Functional consequences of bacterial genotoxins in the gut

Published in Microbiology
Functional consequences of bacterial genotoxins in the gut

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Graphical Summary. During antibiotic treatment, numbers of toxigenic Klebsiella in the gut surge and the genotoxic metabolite they produce, tilimycin, accumulates in the intestine. Tilimycin damages bacterial DNA, creating mutations and killing multiple species. Loss of microbial diversity and mutational pressure alters evolution of the community. Surviving bacteria carry mutations including new resistance to antibiotics. As a consequence, subsequent antibiotic treatment can foster multi-resistant populations. Picture and Video (below) credit: F. Feist


Our research is motivated by the question of how bacteria interact with each other and their host in the densely populated ecosystem of the human gut. The intestine is host to an amazing diversity of microorganisms and the tens of thousands of natural products that they secrete1. Research efforts are providing increasing clarity concerning the roles of specific microbiota-derived molecules as regulators of interactions between microbes or host cellular responses that either contribute to human health or disease. Yet, discerning the functions of specific effectors in this rich chemical cocktail is challenging and adequate model systems are often lacking.

Members of the human gut microbiota include some toxigenic bacteria, such as Klebsiella species. We and others have sought to understand how these organisms and their cytotoxic products interact with the intestinal epithelium to cause acute intestinal disease. In early studies it was established that gut resident K. oxytoca is the causative agent of antibiotic-associated hemorrhagic colitis (AAHC)2,3 and that the two secreted enterotoxins, tilimycin (TM) and tilivalline (TV) damage epithelial cells in vivo3,4. Moreover, the chemical nature and the biosynthesis pathway behind the small-molecule toxins were resolved5–7 and analytical tools to quantify the toxins present in the body during disease were developed8.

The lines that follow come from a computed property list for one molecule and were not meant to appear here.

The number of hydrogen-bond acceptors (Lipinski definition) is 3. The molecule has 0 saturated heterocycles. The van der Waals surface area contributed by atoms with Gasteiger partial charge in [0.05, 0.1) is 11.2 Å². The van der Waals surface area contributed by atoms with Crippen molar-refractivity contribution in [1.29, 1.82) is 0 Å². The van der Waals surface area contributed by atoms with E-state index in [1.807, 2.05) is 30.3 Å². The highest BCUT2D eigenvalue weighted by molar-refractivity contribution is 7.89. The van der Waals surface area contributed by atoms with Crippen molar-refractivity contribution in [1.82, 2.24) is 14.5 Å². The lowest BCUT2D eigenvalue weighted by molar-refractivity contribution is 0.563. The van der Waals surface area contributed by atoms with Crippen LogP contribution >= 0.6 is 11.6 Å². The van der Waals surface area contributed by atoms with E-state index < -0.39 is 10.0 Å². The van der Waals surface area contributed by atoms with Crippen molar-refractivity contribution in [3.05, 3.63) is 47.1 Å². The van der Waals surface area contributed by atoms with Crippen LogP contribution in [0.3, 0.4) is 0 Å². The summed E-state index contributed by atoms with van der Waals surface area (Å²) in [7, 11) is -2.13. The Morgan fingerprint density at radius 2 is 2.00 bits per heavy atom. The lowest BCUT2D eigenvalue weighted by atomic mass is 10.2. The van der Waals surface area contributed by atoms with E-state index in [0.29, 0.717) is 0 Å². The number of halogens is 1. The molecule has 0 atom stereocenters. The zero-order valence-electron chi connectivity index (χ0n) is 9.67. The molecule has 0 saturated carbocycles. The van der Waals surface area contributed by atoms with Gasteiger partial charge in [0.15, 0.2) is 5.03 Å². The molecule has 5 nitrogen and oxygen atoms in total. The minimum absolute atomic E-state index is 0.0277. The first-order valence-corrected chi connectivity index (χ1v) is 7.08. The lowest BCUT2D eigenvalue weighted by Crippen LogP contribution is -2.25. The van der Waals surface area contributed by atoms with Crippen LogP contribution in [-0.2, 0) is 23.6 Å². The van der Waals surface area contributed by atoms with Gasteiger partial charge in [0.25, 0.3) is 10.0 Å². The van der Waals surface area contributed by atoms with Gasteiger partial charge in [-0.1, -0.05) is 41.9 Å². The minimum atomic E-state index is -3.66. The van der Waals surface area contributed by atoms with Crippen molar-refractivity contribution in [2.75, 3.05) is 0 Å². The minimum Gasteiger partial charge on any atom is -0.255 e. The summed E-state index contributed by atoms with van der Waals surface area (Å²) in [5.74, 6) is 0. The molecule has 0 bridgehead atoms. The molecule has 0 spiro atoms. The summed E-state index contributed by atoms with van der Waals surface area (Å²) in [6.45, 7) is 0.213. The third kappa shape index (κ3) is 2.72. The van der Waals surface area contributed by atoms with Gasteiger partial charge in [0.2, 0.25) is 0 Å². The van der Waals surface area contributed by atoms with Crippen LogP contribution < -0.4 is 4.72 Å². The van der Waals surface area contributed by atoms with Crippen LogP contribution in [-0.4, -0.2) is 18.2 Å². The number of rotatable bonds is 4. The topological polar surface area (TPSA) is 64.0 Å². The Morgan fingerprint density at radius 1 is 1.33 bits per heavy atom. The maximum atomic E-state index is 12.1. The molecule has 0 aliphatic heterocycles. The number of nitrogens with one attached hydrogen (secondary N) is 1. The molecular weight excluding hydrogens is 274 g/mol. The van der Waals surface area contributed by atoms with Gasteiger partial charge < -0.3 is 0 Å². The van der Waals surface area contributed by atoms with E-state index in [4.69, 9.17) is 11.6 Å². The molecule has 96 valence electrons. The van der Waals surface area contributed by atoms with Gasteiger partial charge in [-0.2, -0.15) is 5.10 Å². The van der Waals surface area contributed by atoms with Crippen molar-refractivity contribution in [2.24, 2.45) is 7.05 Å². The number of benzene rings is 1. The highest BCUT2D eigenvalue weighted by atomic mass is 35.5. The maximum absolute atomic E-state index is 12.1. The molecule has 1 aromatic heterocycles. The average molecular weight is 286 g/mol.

More recently, the biosynthesis genes (til) for the nonribosomal peptides TM and TV were found to be conserved in related members of the human gut microbiota, K. grimontii and      K. michiganensis9–11. Unterhauser et al.4 showed that disease-causing damage to the intestinal epithelium occurs when TV binds and stabilizes microtubules in a polymerized state inducing mitotic arrest and apoptosis4. By contrast, TM directly alkylates DNA bases resulting in genetic instability and genome fragmentation4,7. DNA damage caused by an alkylating agent such as TM need not be lethal, but can be repaired by error prone polymerases that create mutations. Even small doses of a genotoxin can drive genetic variation in surviving cells.


Figure 1. During antibiotic use, the number of toxigenic K. oxytoca increases dramatically. Secreted enterotoxins Tilimycin (TM) and Tilivalline (TV) bind and damage cellular targets causing pathological alteration of the intestinal lining. Picture credit: L. Pöltl


The Paper

DNA is clearly a cellular target that is shared by humans and bacteria alike. Our paper in Nature Microbiology illustrates the scope of functional consequences that can emerge when Klebsiella spp carry the til genes. We asked how the release of a stable, diffusible genotoxin impacts the gut microbiota itself. Particularly we were interested to learn how broadly effective TM might be in killing bacterial competitors in the gut ecosystem and whether the mutations created in surviving gut residents could promote clinically relevant outcomes for human carriers.